Motivation Quotation......

Aku meminta kepada Tuhan setangkai bunga, segar, Ia beri kaktus berduri. Aku minta kupu-kupu diberinya-Nya ulat berbulu. Aku sedih dan kecewa. Namun kemudian, kaktus itu berbunga indah sekali dan ulat itupun menjadi kupu-kupu yang sangat cantik. Itulah jalan Tuhan, indah pada masaNYA! Tuhan tidak memberi apa yang kita harapkan. Tapi Dia memberi apa yang kita perlukan. Kadang kala kita sedih, kecewa dan terluka. Tapi jauh di atas segalanya Dia sedang mengatur yang terbaik dalam kehidupan kita.............................................

Friday, January 23, 2009

Knowledge Sharing/Knowledge Management in Organizations

By Dr. Claire McInerney

What is knowledge management? One definition says, “Knowledge management (KM) is an effort to increase useful knowledge within the organization. Ways to do this include encouraging communication, offering opportunities to learn, and promoting the sharing of appropriate knowledge artifacts.” (McInerney, p. 1014)
Knowledge management belongs to many disciplines, but is owned by none. Researchers and practitioners from the fields of Management, Communication, Information Science, Human Resources, Organizational Science, and Education have been investigating how learning and interaction create new knowledge in an organizational context with more intensity in recent years. In an information age knowledge workers need tools and guidance to manage the vast amounts of data and information that are so available and are the foundations on which knowledge is built. Some see ‘knowledge management’ as an odd turn of phrase, since knowledge resides in the person and is more process than thing, however, most would admit that continuous learning and effective knowledge sharing are certainly benefits to any work group. The term ‘knowledge management’ includes all activities that can encourage learning and knowledge development such as the creation of ‘communities of practice’ within an organization where those who have similar interests can meet, learn from each other, and discuss topics of mutual interest.
Two works rise to the top of “must read” lists in the field of knowledge management: Working Knowledge: How Organizations Manage What They Know by Thomas H. Davenport and Laurence Prusak (1998, Harvard Business School Press) and The Knowledge Creating Company by Ikujiro Nonaka and Hirotaka Takeuchi (1995, Oxford University Press). The Davenport and Prusak book is a down to earth look at what knowledge management means in everyday work situations, and it is filled with anecdotes, examples, and case studies based on the authors’ experiences and research in many business and government venues. The Nonaka and Takeuchi work provides an in-depth discussion of a theory of knowledge management and explains how organizations can adapt structures and strategies to increase innovation and knowledge development among employees. Most of the examples come from Japanese companies, but the lessons learned can be applied to organizations in the US and other countries.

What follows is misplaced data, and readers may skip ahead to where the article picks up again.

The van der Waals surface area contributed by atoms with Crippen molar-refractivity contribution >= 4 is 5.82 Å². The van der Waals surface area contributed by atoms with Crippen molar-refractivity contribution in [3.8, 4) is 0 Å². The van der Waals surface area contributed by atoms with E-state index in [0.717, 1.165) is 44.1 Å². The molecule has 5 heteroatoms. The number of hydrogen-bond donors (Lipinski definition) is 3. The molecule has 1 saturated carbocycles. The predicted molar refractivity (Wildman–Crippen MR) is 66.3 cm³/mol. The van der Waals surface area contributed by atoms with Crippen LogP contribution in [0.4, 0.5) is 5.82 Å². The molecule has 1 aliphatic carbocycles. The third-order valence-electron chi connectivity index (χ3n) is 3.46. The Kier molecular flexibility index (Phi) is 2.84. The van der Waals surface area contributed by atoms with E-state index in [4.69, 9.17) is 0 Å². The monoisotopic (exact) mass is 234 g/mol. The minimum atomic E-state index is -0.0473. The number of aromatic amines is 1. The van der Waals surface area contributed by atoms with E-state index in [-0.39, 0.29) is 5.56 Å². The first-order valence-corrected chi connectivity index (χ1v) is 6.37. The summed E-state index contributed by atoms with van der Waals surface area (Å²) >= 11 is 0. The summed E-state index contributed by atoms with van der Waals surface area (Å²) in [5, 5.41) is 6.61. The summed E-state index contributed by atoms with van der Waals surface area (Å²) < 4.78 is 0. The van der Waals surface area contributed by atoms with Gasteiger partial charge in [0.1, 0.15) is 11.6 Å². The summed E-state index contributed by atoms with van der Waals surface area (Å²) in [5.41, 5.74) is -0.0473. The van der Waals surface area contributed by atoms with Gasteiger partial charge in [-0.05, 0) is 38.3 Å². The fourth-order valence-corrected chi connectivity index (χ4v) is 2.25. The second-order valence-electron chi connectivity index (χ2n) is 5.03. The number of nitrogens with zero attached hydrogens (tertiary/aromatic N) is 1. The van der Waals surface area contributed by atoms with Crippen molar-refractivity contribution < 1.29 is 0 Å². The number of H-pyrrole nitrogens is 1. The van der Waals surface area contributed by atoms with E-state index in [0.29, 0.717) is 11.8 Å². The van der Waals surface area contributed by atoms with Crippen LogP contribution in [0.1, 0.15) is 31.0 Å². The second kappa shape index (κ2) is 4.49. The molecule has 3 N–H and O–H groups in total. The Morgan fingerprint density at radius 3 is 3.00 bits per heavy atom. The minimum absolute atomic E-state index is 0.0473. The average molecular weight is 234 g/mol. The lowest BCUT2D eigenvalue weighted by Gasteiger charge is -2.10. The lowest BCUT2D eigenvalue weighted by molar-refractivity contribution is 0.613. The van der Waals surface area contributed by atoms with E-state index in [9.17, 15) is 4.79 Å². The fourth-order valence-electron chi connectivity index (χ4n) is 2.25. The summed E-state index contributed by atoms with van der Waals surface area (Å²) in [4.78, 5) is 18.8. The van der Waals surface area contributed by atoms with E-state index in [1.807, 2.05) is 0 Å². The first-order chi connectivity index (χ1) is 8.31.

Many accessible articles exist on the topic of knowledge management on Internet websites, and they serve the purpose to inform the lay public. A good way to get a snapshot of knowledge management as seen by scholarly academic researchers (including two current Rutgers professors), though, is to read the special issue of the Journal of the American Society for Information Science and Technology (JASIST, volume 53, number 12) that was devoted to KM. David C. Blair’s article “Knowledge Management: Hype Hope, or Help?” is particularly well-written and instructive for anyone interested in the topic. JASIST is available on the Rutgers University libraries’ website, electronic journals section:
Rutgers University Libraries Journal Index
McInerney, C. (2002). Knowledge Management and the Dynamic Nature of Knowledge. Journal of the American Society for Information Science & Technology, 53 (12), 1009-1018.


siti mazwin kamaruddin said...

Salam and Hi Intan, I read Blairs article this morning and liked it. Especially the part about Communities of Practice. Yes, the concern and quest on how to go about establishing, maintaining, and
facilitating communication inter and intra experts and novices in KM is also the concern in what Im exploring i.e "social learning". Thanks for leading me to this article - k win.

mama3hz said... oooo...i know which article that you's ok..I'm happy on that..honestly i pun tak google lagi article Blair tu...byk sungguh keje akhir2 ini....sounds good for you...keep it good readings dear....